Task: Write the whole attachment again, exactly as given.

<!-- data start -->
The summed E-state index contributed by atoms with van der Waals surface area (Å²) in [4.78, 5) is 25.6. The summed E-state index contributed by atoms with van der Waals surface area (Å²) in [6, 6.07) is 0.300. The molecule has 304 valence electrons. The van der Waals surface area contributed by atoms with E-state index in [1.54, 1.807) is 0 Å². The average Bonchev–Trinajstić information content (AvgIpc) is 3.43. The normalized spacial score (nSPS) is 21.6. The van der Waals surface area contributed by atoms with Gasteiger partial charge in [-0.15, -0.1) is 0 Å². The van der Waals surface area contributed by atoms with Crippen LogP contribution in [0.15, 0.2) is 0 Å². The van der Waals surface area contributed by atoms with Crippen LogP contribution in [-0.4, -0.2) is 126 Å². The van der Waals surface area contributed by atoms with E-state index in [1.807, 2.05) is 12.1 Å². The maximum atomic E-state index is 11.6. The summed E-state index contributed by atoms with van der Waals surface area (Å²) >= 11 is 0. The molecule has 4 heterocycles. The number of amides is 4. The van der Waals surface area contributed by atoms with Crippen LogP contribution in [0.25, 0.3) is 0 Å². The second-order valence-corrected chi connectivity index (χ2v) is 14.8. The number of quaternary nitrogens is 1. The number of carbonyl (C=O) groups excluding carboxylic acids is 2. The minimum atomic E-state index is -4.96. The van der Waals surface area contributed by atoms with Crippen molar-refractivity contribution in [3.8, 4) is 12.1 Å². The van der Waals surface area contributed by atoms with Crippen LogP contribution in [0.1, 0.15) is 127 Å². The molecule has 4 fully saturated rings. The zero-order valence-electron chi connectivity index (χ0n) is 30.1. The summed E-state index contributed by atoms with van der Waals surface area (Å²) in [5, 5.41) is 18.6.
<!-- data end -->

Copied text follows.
The summed E-state index contributed by atoms with van der Waals surface area (Å²) in [4.78, 5) is 25.6. The summed E-state index contributed by atoms with van der Waals surface area (Å²) in [6, 6.07) is 0.300. The molecule has 304 valence electrons. The van der Waals surface area contributed by atoms with E-state index in [1.54, 1.807) is 0 Å². The average Bonchev–Trinajstić information content (AvgIpc) is 3.43. The normalized spacial score (nSPS) is 21.6. The van der Waals surface area contributed by atoms with Gasteiger partial charge in [-0.15, -0.1) is 0 Å². The van der Waals surface area contributed by atoms with Crippen LogP contribution in [0.15, 0.2) is 0 Å². The van der Waals surface area contributed by atoms with Crippen LogP contribution in [-0.4, -0.2) is 126 Å². The van der Waals surface area contributed by atoms with E-state index in [1.807, 2.05) is 12.1 Å². The maximum atomic E-state index is 11.6. The summed E-state index contributed by atoms with van der Waals surface area (Å²) >= 11 is 0. The molecule has 4 heterocycles. The number of amides is 4. The van der Waals surface area contributed by atoms with Crippen LogP contribution in [0.25, 0.3) is 0 Å². The second-order valence-corrected chi connectivity index (χ2v) is 14.8. The number of quaternary nitrogens is 1. The number of carbonyl (C=O) groups excluding carboxylic acids is 2. The minimum atomic E-state index is -4.96. The van der Waals surface area contributed by atoms with Crippen molar-refractivity contribution in [3.8, 4) is 12.1 Å². The van der Waals surface area contributed by atoms with Crippen LogP contribution in [0.1, 0.15) is 127 Å². The molecule has 4 fully saturated rings. The zero-order valence-electron chi connectivity index (χ0n) is 30.1. The summed E-state index contributed by atoms with van der Waals surface area (Å²) in [5, 5.41) is 18.6.